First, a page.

|Skykomish — 1 - Index/Powerline to Railroad Bridge ©|
Play Rating (1-10): 7
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Gauge Information (Professor Paddle updated levels from SKYKOMISH RIVER NEAR GOLD BAR at 6/18/2013 2:56:57 PM)
SKYKOMISH RIVER NEAR GOLD BAR
||NWRFC | FC Page
||USGS - NWIS
||06/18 14:30 PDT
Minimum Recomended Level: 1000 cfs Maximum Recomended Level: 15000 cfs
There are some long standing, sensitive access issues between locals and boaters. DO NOT put in at the base of Sunset Falls. Currently this access point is closed. Please do not put in there. Residents and land owners have made complaints and will have vehicles towed and fined.
Be cool in Index. Avoid poaching private property. If you don't know, be friendly and ask. Wave Trek may grant you access but you need to ask them personally.
Split Rock: This place can be a zoo sometimes. Try to avoid unnecessary shinanigans on HWY 2. There's a lot of traffic and we could permanently lose access if ever there was an accident related to boaters playing "frogger". Split Rock is private property. Avoid parking on the river side of the HWY, and pick up a little litter if you see some. Do your part.
There are two commonly used Put-Ins for this run. Cable Drop on the South Fork Sky is used during lower flows. At Hwy 2 mile 35.1 (just west of the bridge across the Skykomish) take FR 6020 0.4 miles to a parking area underneath a big powerline tower. A trail a short distance upstream of the parking area leads down to the river at a point just upstream of Cable Drop Rapid. At higher flows, people generally Put In in the town of Index on the North Fork. Access can be found on R. Left under the railroad bridge, or you could ask Wave Trek if you can use their private Put In on R. Right. Derfinitely Don't put in here without permission, though. Sometimes in the past they've asked paddlers to sign a awiver.) Downstream at Llama Ledges, less than a mile south of Index on R. Right there is Forest Service land you can use. Sometimes there are sketchy "home steader folks here though. You can also Put In at the confluence of the North and South forks at the Hwy 2 bridge (mile 35.1 on R. Left). Its Forest Service land.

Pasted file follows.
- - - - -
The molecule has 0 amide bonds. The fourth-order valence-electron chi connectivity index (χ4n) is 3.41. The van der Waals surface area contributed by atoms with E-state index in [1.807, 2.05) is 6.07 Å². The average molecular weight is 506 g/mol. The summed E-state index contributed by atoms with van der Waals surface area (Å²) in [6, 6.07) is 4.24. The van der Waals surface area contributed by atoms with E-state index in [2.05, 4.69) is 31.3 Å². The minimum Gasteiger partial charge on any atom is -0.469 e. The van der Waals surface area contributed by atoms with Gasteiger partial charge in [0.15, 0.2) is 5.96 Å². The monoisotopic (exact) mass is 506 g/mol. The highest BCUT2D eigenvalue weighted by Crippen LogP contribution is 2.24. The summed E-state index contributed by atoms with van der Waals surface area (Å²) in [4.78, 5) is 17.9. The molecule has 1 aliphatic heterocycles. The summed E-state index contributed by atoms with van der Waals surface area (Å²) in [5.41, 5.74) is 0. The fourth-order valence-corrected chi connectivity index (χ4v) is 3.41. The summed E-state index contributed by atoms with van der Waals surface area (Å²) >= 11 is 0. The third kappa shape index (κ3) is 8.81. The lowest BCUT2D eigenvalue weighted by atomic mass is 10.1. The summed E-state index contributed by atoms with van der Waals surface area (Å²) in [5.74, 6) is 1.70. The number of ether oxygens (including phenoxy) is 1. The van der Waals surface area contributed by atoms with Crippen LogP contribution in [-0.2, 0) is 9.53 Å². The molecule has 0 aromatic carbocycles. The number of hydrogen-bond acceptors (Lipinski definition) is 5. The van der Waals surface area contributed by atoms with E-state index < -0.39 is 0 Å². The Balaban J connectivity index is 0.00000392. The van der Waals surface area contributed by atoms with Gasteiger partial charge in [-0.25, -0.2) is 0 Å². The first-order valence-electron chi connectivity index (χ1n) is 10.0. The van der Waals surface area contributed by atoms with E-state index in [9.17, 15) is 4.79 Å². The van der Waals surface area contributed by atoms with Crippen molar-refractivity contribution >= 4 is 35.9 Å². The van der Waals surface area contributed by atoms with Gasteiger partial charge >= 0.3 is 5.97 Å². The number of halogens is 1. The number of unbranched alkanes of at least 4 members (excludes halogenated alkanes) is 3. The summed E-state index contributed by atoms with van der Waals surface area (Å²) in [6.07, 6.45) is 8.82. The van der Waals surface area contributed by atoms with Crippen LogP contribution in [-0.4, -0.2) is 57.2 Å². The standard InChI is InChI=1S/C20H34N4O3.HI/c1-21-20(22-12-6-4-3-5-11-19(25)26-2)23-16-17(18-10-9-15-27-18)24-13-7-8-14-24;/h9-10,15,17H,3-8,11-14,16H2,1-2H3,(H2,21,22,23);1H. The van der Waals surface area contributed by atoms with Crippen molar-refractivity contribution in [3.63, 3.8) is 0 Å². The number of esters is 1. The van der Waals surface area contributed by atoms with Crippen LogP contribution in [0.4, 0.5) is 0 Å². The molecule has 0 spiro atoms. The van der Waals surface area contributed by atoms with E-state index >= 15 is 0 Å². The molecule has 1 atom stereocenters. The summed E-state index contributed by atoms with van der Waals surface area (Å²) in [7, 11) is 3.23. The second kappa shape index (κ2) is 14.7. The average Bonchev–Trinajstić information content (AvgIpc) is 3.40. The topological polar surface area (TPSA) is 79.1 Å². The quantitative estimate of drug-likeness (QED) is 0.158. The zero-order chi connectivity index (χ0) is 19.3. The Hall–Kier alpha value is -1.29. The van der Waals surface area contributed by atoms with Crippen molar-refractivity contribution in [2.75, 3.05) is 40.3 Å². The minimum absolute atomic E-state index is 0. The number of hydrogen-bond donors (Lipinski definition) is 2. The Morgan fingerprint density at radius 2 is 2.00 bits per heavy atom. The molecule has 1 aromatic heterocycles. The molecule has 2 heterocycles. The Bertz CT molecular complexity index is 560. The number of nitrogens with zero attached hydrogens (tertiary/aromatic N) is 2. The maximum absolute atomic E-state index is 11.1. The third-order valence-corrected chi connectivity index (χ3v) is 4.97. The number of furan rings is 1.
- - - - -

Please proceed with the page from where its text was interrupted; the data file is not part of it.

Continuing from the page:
The railroad bridge over the Skykomish at Highway 2 mile 32.5 (elevation 295í) is used by many as a take out for this section, or as a Put In from "Railroad" to Big Eddy. But its a steep hike in or out. There is a parking area on the north side of Highway 2 with enough space for a half dozen cars (more if you get creative). There have been occasional problems with breakins to shuttle vehicles. Most boaters use the pull off a few hundred yards upstream where the road is closer to the river at Split Rock (Highway 2 mile 32.9). Others, including rafters, takeout at the fishing access downstream (Highway 2 mile 30.4). If you plan on taking out at Split Rock, be respectful to the property owner, and park on the southside of HWY 2. If you see trash pick it up like a good steward, even if its not yours. Try to avoid playing "Frogger" too much on HWY 2. Be as low profile as possible. We may be one accident away from being shut down here. Respect.
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LEVELS: The has been run as a very wide range of flows, from as low as 350, which it only reaches in drought years to over 60K (flooding).
400-1000: Low Low, but still fun. At these levels kayakers can easily break boulder drop down into 3 separate sections. Very low for rafts
1000-2000: Low, but very fun. Different lines start opening up in boulder drop. Entrance to BD is tight for rafts still.